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Lead Balloon Ep. 16 - Vaccine Messaging: How Comms Professionals Can Help Save the World from Covid

Updated: Feb 9

With former HHS Spokesman Bill Pierce and Dr. Maria Sundaram

With Covid-19 vaccination efforts finally getting underway, communicating properly about this process is critical to saving lives and re-opening the economy.


That responsibility extends beyond the traditional bounds of public health communication, according to public health experts, and touches nearly every strategic communicator in the country--and indeed every American citizen.

In this episode, we welcome back two past guests to the show.


Bill Pierce was formerly a spokesman for the Department of Health and Human Services in the George W. Bush Administration. Today he’s a crisis communications consultant at APCO Worldwide and an adjunct professor at Johns Hopkins University.


And Dr. Maria Sundaram is an epidemiologist and post-doctoral fellow at IC/ES, the Institute for Clinical Evaluative Sciences in Toronto, and a global authority on Covid-19.


These world-class public health communicators are in agreement that how we all communicate about the vaccination process going forward will play a major part in how many lives are saved.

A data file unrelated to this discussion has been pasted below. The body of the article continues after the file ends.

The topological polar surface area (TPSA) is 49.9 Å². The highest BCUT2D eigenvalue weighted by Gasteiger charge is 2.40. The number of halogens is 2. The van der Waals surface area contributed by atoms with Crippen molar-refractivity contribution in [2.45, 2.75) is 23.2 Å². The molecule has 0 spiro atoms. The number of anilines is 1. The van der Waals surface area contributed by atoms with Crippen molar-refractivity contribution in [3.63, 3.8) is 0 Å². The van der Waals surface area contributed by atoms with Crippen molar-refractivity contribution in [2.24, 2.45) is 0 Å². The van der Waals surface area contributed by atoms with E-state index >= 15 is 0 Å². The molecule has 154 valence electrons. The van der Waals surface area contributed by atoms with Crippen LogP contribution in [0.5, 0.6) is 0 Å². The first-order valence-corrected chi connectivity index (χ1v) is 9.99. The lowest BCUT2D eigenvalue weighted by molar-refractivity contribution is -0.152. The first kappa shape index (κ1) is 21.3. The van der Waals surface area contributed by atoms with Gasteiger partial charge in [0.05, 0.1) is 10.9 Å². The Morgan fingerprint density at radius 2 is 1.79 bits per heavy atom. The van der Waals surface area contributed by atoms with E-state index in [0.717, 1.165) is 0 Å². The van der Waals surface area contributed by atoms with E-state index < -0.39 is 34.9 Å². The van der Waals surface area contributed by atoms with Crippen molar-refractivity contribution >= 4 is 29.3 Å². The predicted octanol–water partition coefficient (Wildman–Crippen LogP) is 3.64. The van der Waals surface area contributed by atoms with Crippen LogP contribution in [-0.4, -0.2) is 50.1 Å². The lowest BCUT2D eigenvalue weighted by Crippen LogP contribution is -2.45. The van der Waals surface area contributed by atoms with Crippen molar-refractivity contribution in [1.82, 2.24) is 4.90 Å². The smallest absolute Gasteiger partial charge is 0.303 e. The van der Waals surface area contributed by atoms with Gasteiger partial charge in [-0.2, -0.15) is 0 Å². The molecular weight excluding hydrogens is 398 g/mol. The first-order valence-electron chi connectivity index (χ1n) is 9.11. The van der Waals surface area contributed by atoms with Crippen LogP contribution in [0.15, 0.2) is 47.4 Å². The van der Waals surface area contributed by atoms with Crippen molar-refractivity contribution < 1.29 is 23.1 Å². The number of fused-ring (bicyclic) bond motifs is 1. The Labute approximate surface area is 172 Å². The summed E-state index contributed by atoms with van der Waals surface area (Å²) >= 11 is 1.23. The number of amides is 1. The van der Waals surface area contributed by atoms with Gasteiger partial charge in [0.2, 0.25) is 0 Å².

We’ll also explore what needs to happen from a StratComm standpoint, the best ways to deal with all the misinformation about vaccines, what went wrong in the last year, and why this could be a turning point in the war on Covid.


Because if we do it right this time, communicators could still help save the world.

(Pictured in this week's podcast art: Dusty's hero, his wife, getting her vaccination as a frontline M.D.)



Transcript:



Dusty Weis:

If you're like me, as a comms professional, you felt especially helpless during the COVID-19 pandemic. And so as we surpassed 400,000 Americans dead, 4,000 deaths every day, when I look at what my wife does for a living as a medical doctor, and I look at what I do, what I do seems pretty unimportant in this moment. Well, it's not. There's a new front in the war on COVID. And this time, my fellow PR and marketing mavens, we have a chance to fight on the front lines.


Dr. Maria Sundaram:

It is a challenging undertaking to fight a pandemic. And I think that that's the case, even with very good consistent messaging. But if the messaging is not consistent, then it's not possible as we're seeing.